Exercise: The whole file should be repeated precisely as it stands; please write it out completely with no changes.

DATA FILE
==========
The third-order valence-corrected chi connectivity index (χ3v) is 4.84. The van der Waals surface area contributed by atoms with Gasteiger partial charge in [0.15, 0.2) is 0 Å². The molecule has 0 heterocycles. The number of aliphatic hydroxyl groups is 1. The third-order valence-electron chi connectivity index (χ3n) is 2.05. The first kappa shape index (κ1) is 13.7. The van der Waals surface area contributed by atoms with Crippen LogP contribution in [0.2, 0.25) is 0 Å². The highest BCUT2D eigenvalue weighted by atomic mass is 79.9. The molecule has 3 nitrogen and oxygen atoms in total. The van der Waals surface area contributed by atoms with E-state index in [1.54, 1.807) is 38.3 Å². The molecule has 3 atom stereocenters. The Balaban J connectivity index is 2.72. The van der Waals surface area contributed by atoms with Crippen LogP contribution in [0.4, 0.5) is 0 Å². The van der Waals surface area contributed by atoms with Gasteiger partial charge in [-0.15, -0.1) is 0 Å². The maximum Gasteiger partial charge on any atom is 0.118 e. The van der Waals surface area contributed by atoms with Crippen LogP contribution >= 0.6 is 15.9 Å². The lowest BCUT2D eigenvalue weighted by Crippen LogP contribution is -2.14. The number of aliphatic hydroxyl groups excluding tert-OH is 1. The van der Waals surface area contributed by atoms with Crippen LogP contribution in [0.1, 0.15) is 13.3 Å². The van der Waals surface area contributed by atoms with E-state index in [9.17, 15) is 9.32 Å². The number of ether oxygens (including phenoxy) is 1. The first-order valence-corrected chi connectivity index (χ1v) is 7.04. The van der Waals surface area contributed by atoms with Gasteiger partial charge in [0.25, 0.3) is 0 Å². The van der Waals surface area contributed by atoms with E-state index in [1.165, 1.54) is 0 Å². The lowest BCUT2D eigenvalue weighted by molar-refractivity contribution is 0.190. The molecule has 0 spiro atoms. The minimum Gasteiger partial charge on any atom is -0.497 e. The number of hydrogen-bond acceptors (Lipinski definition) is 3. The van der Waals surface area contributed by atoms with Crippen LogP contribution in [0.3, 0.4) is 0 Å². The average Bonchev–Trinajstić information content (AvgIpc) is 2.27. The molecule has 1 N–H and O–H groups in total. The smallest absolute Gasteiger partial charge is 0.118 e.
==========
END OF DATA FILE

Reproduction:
The third-order valence-corrected chi connectivity index (χ3v) is 4.84. The van der Waals surface area contributed by atoms with Gasteiger partial charge in [0.15, 0.2) is 0 Å². The molecule has 0 heterocycles. The number of aliphatic hydroxyl groups is 1. The third-order valence-electron chi connectivity index (χ3n) is 2.05. The first kappa shape index (κ1) is 13.7. The van der Waals surface area contributed by atoms with Crippen LogP contribution in [0.2, 0.25) is 0 Å². The highest BCUT2D eigenvalue weighted by atomic mass is 79.9. The molecule has 3 nitrogen and oxygen atoms in total. The van der Waals surface area contributed by atoms with E-state index in [1.54, 1.807) is 38.3 Å². The molecule has 3 atom stereocenters. The Balaban J connectivity index is 2.72. The van der Waals surface area contributed by atoms with Crippen LogP contribution in [0.4, 0.5) is 0 Å². The van der Waals surface area contributed by atoms with Gasteiger partial charge in [-0.15, -0.1) is 0 Å². The maximum Gasteiger partial charge on any atom is 0.118 e. The van der Waals surface area contributed by atoms with Crippen LogP contribution >= 0.6 is 15.9 Å². The lowest BCUT2D eigenvalue weighted by Crippen LogP contribution is -2.14. The number of aliphatic hydroxyl groups excluding tert-OH is 1. The van der Waals surface area contributed by atoms with Crippen LogP contribution in [0.1, 0.15) is 13.3 Å². The van der Waals surface area contributed by atoms with E-state index in [9.17, 15) is 9.32 Å². The number of ether oxygens (including phenoxy) is 1. The first-order valence-corrected chi connectivity index (χ1v) is 7.04. The van der Waals surface area contributed by atoms with Gasteiger partial charge in [0.25, 0.3) is 0 Å². The van der Waals surface area contributed by atoms with E-state index in [1.165, 1.54) is 0 Å². The lowest BCUT2D eigenvalue weighted by molar-refractivity contribution is 0.190. The molecule has 0 spiro atoms. The minimum Gasteiger partial charge on any atom is -0.497 e. The number of hydrogen-bond acceptors (Lipinski definition) is 3. The van der Waals surface area contributed by atoms with Crippen LogP contribution in [0.3, 0.4) is 0 Å². The average Bonchev–Trinajstić information content (AvgIpc) is 2.27. The molecule has 1 N–H and O–H groups in total. The smallest absolute Gasteiger partial charge is 0.118 e.